3D printing, or "additive manufacturing," technology is most widely used for manufacturing prototypes quickly and inexpensively. Over the past several years, however, it has moved into architecture and automobile design, dental and medical applications -- even human tissue. One fast-growing marketplace is 3D printed fashion, including garments, footwear, jewelry and eye wear.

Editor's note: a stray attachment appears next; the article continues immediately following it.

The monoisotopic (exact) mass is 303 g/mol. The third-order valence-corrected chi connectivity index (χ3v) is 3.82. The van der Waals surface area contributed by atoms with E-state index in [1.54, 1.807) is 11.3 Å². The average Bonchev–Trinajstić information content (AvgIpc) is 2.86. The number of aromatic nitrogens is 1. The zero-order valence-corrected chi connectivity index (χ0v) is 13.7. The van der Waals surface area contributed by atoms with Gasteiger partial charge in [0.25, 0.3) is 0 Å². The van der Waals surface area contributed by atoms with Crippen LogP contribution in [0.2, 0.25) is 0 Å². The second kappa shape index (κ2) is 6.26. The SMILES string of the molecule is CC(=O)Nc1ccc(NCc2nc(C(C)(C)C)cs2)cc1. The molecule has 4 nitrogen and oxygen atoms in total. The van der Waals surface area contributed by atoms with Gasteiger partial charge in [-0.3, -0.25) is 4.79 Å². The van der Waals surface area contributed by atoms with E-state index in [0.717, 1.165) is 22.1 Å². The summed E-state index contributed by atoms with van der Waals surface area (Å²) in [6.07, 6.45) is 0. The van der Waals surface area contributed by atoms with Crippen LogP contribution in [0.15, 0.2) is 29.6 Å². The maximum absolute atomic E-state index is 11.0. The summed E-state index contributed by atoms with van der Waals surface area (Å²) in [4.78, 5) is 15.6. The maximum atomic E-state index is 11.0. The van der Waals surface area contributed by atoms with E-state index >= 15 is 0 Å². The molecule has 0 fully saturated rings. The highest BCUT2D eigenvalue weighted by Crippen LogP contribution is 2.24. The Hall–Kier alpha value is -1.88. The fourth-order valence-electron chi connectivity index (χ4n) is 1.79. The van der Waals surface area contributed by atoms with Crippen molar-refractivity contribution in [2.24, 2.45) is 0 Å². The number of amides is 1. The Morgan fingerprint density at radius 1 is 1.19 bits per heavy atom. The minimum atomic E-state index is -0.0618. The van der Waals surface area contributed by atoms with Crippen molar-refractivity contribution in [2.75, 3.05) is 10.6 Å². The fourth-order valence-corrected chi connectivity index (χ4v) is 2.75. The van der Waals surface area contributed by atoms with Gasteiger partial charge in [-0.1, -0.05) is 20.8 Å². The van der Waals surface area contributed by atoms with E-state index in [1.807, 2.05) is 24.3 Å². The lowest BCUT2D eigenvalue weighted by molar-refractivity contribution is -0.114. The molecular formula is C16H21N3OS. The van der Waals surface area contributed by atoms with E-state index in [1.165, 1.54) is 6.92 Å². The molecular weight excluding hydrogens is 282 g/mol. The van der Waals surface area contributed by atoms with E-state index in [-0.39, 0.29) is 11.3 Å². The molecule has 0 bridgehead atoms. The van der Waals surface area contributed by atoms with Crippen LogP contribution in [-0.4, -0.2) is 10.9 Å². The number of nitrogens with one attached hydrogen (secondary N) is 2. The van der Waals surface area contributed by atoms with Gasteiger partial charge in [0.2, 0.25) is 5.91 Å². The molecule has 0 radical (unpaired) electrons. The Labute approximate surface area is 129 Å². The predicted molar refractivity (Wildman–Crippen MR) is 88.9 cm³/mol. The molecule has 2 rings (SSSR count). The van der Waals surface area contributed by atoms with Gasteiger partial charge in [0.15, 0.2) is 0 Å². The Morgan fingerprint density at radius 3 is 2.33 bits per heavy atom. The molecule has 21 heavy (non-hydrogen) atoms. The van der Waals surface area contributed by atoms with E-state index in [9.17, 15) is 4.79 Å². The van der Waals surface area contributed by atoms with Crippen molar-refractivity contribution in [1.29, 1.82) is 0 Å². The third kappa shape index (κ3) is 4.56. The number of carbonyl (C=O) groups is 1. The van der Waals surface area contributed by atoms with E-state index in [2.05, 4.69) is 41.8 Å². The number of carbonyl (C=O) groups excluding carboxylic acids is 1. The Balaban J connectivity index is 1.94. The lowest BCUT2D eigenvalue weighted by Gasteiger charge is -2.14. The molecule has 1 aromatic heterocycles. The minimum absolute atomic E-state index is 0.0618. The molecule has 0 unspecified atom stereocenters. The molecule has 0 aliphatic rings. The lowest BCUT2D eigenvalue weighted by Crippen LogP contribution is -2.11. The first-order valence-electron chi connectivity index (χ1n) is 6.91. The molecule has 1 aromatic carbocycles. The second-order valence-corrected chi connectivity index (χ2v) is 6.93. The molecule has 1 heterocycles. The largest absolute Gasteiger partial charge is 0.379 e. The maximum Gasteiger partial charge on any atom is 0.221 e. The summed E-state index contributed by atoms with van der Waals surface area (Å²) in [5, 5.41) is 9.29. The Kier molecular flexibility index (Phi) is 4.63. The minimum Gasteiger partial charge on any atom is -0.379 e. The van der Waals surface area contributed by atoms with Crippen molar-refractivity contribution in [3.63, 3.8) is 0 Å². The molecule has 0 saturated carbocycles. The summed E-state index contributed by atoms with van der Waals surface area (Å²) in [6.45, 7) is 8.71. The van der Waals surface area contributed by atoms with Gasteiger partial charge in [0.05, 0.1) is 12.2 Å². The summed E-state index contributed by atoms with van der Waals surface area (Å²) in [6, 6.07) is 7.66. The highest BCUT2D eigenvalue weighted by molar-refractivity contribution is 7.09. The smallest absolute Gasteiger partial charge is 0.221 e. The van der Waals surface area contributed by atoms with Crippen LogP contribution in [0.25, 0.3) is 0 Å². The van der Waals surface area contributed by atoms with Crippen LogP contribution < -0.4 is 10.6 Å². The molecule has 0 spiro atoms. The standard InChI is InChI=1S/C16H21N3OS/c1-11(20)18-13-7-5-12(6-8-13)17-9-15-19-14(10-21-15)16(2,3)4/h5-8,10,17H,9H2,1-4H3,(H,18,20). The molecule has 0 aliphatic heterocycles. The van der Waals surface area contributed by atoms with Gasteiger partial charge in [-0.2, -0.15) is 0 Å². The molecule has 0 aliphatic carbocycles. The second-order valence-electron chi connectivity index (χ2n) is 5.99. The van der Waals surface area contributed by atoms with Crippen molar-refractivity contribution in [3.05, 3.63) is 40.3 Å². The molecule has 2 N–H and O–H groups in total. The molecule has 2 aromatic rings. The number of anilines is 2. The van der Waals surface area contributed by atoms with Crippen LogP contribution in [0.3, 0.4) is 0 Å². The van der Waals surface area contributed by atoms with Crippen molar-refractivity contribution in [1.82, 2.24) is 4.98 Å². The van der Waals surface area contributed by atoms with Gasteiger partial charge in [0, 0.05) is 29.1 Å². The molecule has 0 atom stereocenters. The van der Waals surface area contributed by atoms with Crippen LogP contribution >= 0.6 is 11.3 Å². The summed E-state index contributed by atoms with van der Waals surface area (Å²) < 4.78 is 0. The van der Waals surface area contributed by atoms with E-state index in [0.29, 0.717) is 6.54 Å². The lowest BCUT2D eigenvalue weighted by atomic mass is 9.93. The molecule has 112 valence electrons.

For example, Victoria Secret models boasted 3D-printed angel wings, South African fashion designer Michaella Janse van Vuuren just announced a collection of multi-material 3D printed designs, and Dutch designer Iris Van Herpen released several 3D collections at Paris' famed Fashion Week.
San Francisco-based startup Continuum lets anyone design their own clothing online, and then it prints them out.